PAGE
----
The Western Balkans are heavily polluted by the coal-powered thermal plants across the region, the CEE Bankwatch Network said in its latest report.
A press release said that in 2021, Western Balkan coal plants flagrantly breached air pollution legislation under the Energy Community Treaty for the fourth year in a row, emitting five times as much sulfur dioxide and 1.8 times as much dust as allowed.
“The entry into force of new legal standards on 1 January 2018 should have brought reductions in deadly air pollution. But the report – Comply or Close – shows that in 2021, dust emissions from coal plants included in the National Emissions Reduction Plans (NERPs) of Bosnia and Herzegovina, Kosovo, North Macedonia and Serbia increased compared to previous years, while sulfur dioxide emissions only decreased slightly,” the report said.
The Ugljevik coal plant in Bosnia and Herzegovina emitted the most sulfur dioxide in the region in 2021 – 86 774 tonnes – despite having desulphurisation equipment installed at a cost of EUR 85 million. The highest dust polluter in 2021 was Gacko in Bosnia and Herzegovina, whose emissions more than tripled to 4 960 tonnes in 2021 – more than 16 times as much as allowed by the country’s NERP. The Pljevlja coal plant in Montenegro also breached the Energy Community Treaty in 2021 by operating for more than 20 000 hours from 1 January 2018 without undertaking pollution control investments.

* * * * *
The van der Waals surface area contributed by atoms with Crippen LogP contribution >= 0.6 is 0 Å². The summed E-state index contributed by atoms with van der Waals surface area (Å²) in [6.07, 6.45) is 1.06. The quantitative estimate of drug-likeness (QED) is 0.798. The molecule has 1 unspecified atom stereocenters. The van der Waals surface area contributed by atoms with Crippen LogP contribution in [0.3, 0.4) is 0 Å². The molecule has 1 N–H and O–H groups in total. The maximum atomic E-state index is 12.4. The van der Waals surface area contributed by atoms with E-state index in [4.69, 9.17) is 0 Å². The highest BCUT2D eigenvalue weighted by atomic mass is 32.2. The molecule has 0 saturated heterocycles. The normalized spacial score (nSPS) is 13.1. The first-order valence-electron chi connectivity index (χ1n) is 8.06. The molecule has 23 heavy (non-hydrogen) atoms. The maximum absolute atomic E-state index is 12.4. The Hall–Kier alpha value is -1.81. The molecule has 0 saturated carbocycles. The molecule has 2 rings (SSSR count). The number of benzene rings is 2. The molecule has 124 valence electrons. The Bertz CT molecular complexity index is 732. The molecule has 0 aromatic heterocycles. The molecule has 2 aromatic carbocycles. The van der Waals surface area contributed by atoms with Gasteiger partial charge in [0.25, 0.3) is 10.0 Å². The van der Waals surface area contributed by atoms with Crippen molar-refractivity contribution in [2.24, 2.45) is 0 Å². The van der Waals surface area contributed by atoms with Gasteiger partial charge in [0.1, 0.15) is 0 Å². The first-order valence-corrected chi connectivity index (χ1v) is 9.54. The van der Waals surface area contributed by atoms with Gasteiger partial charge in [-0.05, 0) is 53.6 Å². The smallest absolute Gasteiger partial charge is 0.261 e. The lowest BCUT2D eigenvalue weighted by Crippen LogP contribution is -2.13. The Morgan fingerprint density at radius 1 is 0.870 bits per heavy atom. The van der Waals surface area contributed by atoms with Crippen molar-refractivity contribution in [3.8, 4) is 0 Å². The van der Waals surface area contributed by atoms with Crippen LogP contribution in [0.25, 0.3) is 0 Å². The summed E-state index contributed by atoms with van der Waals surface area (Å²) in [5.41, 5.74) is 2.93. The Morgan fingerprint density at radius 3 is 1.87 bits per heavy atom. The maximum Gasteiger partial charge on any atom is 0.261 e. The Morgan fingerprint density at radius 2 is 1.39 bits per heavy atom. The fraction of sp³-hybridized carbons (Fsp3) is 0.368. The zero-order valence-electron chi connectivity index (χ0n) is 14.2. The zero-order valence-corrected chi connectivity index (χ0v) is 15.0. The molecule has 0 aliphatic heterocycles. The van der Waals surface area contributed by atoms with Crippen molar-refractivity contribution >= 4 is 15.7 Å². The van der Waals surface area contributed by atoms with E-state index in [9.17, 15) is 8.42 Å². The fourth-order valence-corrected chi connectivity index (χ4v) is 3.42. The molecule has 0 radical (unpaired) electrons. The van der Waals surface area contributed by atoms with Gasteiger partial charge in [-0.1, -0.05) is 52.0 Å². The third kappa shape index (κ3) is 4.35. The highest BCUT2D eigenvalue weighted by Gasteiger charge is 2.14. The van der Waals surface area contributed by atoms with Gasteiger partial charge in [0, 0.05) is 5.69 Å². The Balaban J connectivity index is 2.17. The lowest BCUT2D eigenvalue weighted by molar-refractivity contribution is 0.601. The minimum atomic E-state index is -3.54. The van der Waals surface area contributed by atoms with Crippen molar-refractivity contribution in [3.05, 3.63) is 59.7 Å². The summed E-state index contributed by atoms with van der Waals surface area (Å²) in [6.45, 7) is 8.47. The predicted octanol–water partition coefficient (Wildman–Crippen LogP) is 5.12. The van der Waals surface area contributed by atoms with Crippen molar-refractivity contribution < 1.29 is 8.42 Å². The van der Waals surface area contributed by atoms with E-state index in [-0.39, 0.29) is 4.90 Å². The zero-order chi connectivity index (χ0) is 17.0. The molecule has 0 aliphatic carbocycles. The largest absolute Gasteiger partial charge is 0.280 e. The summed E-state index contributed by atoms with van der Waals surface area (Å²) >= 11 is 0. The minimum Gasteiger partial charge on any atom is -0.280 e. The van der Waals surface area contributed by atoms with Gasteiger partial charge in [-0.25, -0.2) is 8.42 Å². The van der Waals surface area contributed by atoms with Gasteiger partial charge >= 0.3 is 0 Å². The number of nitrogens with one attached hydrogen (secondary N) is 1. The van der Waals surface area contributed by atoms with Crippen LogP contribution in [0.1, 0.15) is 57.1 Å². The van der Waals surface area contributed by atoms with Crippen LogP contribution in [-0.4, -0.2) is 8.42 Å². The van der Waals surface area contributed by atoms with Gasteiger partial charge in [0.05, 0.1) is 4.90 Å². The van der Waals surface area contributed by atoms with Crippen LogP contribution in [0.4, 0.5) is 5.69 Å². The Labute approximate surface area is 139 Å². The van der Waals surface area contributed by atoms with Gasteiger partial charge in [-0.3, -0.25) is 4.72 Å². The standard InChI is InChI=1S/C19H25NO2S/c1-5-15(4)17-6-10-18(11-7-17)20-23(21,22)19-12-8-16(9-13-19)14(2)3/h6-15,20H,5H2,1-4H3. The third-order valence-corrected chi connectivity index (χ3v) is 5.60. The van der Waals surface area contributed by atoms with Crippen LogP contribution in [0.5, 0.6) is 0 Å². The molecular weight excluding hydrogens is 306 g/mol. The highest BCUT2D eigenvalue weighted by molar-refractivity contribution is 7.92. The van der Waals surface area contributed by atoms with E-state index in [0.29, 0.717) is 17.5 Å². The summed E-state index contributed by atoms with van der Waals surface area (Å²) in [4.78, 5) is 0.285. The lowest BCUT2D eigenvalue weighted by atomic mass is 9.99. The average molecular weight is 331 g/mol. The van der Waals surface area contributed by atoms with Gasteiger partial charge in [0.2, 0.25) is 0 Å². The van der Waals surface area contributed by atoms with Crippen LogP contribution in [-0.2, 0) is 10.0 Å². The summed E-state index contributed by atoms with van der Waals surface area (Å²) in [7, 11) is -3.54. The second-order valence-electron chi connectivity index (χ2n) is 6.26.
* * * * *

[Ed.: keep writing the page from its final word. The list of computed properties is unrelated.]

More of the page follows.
The Federation of Bosnia and Herzegovina approved an illegal lifetime extension for the Tuzla 4 and Kakanj 5 units and North Macedonia to started up an ancient oil-fired plant again after being in reserve for years to deal with the energy crisis, the report said.
CEE Bankwatch Network brings together environmental and human rights groups in central and eastern Europe.